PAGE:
The New Orleans Tribune’s reading of the data is that their schools are still struggling badly. The data shows, said the Tribune, that the schools as no better than they were pre-Katrina. “But there are 65 charter schools loosely operating under the cavalier control of the Orleans Parish School Board and based on the 2022 school performance scores released in November by the Louisiana Department of Education, more than half of them are D and F schools. In other words, they are failing or close to it. In fact, if the SPS of 87.4 that was purposefully raised to take over public schools in 2005 were applied right now all but four of the 65 NOLA public schools could be taken over TODAY! Let’s say it again, another way — if the same standard that was intentionally changed to take over and destroy public education in Orleans Parish in 2005 were applied to the 65 public charter schools operating under NOLA Public Schools today, a full 61 of those schools would be considered failing by the state RIGHT NOW! “
If this is a correct conclusion, the experiment in New Orleans has failed. And financial, social, and political costs have been wasted. And the harm done to a community in need has been large.
To check myself from leaping to this conclusion I reached out to Leslie Jacobs, a former school Board member and supporter of the reform efforts who I had dialogued years ago about New Orleans schools. Her assessment was more tempered. In an email to me, she wrote that “pre-Katrina- we were a horrific school district- arguably the worst in the country- and we were that way when I went on the NOLA school board in 1993 and we were tied with St Helena parish as being the worst district in the state from the start of accountability in 1999 until post-Katrina. After Katrina, we showed tremendous growth in the first 10 years and became a mediocre school district. For the last 5-7, we have plateaued, but we are still a whole lot better than we were from at least 1993-2005.”
At Ms. Jacobs’ suggestion, I looked at the work of Doug Harris, founding Director of The Education Research Alliance for New Orleans and Tulane Professor of Economics/Schlieder Foundation Chair in Public Education, who has been researching the impact of educational reform in New Orleans since it began. Their research bears out this more balanced view:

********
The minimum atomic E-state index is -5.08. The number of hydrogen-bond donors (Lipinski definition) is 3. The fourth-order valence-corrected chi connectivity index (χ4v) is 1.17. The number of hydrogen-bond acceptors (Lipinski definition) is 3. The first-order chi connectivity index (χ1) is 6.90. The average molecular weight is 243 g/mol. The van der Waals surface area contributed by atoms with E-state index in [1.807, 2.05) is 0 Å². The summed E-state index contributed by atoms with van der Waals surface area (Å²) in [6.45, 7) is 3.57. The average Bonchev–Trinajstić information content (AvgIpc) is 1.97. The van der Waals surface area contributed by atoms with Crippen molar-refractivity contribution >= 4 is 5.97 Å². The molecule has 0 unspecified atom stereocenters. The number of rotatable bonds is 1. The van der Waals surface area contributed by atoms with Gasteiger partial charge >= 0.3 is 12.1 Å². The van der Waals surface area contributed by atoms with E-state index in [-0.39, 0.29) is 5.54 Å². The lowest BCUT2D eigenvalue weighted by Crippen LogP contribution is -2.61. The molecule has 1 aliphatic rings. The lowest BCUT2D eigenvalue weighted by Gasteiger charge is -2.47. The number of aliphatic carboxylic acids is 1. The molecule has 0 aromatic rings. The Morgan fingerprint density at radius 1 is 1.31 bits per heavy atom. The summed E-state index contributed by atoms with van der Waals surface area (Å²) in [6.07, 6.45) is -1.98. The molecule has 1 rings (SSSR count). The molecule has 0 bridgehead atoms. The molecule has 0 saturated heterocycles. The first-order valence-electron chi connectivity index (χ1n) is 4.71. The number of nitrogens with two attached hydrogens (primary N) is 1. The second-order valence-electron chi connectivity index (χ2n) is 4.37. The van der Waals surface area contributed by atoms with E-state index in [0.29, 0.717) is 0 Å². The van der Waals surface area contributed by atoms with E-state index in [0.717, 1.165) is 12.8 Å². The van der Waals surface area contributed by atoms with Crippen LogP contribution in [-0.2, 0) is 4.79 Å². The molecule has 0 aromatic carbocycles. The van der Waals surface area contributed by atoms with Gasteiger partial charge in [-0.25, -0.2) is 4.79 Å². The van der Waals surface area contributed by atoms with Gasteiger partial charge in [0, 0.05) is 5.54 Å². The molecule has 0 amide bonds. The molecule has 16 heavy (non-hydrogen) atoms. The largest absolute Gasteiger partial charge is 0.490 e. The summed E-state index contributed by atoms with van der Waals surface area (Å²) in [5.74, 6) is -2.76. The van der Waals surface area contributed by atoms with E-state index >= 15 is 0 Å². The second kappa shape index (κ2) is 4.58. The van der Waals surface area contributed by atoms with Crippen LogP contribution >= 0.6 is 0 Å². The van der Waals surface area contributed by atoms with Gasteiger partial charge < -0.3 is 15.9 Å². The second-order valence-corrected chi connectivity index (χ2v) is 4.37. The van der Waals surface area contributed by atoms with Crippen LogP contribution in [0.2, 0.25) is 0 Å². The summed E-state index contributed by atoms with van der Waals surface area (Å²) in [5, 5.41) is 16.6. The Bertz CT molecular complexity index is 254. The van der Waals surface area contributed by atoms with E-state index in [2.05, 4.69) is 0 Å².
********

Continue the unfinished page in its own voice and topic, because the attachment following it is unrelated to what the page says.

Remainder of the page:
“Conclusion #1: The New Orleans reforms have caused large gains in student achievement…New Orleans’ performance ranking relative to other statewide districts increased from 67th of 68 districts before the reforms to 42nd afterwards.
Conclusion #2: Academic results have emerged through gradual improvement over time, due in part to the process of school closure and takeover.
Conclusion #3: The reforms had some unintended consequences—for equity, discipline, and income-based segregation—but other potential consequences did not occur. For example, student mobility declined, and there were no consistent trends in racial segregation.
Conclusion #4: The city’s reforms significantly changed the teacher workforce and the way teachers viewed their work. Whether these changes were helpful is a significant point of contention.
Conclusion #5: School spending increased by 13% with the reforms, which may partially explain the overall improvement in outcomes…these funds were used mainly to increase administrative spending, and instructional spending declined.